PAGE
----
breaks, and other considerations to think about.
PD: On Missile Command, have you guys figured out how to keep the game from
resetting as Bill had a lot of problems within his documentary High Score with
his game crashing.
JM: For Missile Command we have figured out all the issues. I wrote a program to
help keep track of the cities. All you have to do is enter how many cities you
lost after a wave is complete and it will do the rest. No more resets will happen
unless the machine resets on a hardware error.
PD: Would you ever consider a Robotron Marathon score or is the number one
spot just to high to compete against?
JM: The Robotron marathon is a myth and nothing else. There are just too many things
that doesn't add up. The amount of time would be in the 90-100 hour range. The
game likes to reset not only from harware issues but also software issues that have
been documented. The score that is recorded is not possible as the game must end
in 00, 25, 50, or 75 not 80. There is nothing documented about this marathon, no
pictures, no stories, no backup. The score is just flat out made up. No one will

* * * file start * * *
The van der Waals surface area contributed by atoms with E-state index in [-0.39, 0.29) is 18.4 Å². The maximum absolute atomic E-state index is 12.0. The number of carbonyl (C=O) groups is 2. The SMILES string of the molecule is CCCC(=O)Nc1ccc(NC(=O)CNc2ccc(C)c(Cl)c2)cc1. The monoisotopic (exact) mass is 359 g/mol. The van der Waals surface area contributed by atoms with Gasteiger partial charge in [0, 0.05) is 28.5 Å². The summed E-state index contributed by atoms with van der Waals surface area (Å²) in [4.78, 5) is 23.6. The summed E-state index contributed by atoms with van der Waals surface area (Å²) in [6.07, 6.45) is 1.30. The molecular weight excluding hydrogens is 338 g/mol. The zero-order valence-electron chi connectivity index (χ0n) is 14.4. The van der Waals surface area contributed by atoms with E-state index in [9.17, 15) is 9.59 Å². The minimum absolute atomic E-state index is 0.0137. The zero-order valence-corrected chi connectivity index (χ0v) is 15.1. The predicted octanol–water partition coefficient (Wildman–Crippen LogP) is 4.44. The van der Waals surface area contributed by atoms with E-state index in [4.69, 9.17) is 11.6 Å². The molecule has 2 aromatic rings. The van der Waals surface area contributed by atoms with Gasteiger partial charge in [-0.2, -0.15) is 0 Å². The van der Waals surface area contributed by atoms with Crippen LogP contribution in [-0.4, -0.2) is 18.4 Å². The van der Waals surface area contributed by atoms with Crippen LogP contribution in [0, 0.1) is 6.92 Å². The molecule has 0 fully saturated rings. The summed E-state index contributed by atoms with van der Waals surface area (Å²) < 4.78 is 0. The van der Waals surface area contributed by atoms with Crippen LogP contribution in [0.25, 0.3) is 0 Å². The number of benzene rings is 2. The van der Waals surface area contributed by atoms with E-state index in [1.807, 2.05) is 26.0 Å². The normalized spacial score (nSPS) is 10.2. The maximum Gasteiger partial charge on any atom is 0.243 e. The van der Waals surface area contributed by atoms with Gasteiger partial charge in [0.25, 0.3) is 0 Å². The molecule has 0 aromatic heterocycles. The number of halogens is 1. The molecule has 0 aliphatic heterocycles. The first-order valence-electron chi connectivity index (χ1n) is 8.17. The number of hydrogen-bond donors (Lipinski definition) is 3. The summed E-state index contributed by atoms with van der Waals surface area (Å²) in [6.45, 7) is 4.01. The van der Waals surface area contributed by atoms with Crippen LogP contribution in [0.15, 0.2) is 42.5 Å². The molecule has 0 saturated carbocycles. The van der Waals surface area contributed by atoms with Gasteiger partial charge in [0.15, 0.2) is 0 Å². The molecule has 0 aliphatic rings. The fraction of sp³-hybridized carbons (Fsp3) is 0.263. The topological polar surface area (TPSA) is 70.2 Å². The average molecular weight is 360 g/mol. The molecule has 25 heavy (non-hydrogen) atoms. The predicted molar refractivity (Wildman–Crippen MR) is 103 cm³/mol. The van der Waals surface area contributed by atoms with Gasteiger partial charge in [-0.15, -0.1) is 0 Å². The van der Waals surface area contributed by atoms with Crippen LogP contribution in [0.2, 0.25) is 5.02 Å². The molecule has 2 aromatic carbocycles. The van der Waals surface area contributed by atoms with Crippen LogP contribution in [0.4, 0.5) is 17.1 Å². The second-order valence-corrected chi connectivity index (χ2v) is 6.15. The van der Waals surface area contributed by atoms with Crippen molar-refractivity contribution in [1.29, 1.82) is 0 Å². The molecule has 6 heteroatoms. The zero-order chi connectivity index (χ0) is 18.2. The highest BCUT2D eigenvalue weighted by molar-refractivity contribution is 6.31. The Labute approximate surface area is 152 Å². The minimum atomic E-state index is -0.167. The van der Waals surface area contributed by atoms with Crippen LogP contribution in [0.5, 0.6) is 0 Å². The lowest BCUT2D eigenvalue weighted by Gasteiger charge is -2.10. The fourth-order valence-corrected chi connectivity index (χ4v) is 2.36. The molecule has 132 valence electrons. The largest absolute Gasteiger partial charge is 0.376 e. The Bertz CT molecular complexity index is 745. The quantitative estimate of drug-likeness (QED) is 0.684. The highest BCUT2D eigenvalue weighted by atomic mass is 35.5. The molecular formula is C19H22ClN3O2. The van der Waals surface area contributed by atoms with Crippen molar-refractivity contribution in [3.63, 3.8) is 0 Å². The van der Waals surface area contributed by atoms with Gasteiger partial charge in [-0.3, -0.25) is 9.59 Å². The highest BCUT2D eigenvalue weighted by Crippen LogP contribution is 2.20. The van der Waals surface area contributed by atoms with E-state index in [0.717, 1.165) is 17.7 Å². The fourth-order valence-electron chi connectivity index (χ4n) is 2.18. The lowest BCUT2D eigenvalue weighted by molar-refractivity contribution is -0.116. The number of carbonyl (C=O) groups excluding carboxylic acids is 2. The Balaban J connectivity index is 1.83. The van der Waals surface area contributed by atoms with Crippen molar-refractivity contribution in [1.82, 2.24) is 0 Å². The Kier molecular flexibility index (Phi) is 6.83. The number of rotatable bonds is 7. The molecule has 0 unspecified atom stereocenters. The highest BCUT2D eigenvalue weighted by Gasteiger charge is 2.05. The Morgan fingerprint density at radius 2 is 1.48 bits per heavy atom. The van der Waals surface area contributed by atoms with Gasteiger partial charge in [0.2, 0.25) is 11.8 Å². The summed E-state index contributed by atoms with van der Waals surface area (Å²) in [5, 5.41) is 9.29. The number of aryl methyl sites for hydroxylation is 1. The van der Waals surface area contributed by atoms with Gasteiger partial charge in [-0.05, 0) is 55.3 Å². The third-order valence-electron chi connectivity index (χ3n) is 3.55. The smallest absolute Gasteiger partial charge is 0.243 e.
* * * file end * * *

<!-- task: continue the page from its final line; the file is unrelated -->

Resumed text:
ever beat that score, its not possible do to resets and the amount of time.
PD: I noticed you mentioned Donkey Kong III as a possibility for a high score.
Are you a fan of the original Donkey Kong and Donkey Jr. as well which you
know comes with a bit of controversy do to the King of Kong Documentary?
JM: The King of Kong was the best thing that happened to the CAG scene. High Score
has also helped our cause. I used to play DK every weekend with my buddies for
a couple of years. Hated DKjr and DK3 but now DK3 has grown on me and I have
thought about going for the record.
PD: A couple of questions about Asteroids Deluxe / compared to Asteroids if you don't
mind. It seems that you have mastered Asteroids and Asteroids Deluxe - Would you say
that Asteroids Deluxe is harder?
JM: Asteroids Deluxe was made a lot harder and funner. The shots that the saucer shoots
will hit you, it has different speeds and is more accurate. Also the snowflake or
special rock that comes out towards the end of the wave makes things a lot harder.
Once the rock is broken up it starts to chase you and add the little saucer into the
mix and your in trouble.
PD: Is hunting a strategy for Asteroids Deluxe or does that not work as well as Asteroids?
JM: They made it so that you can't hunt in Asteroids Deluxe by adding the little saucer so
accurate that you just cant hunt it anymore. Plus some of the saucers shots are
supposed to hit the rocks and clear the field for you if you don't.
Well if going for the marathon score you have to hunt, it's just so much faster. If I'm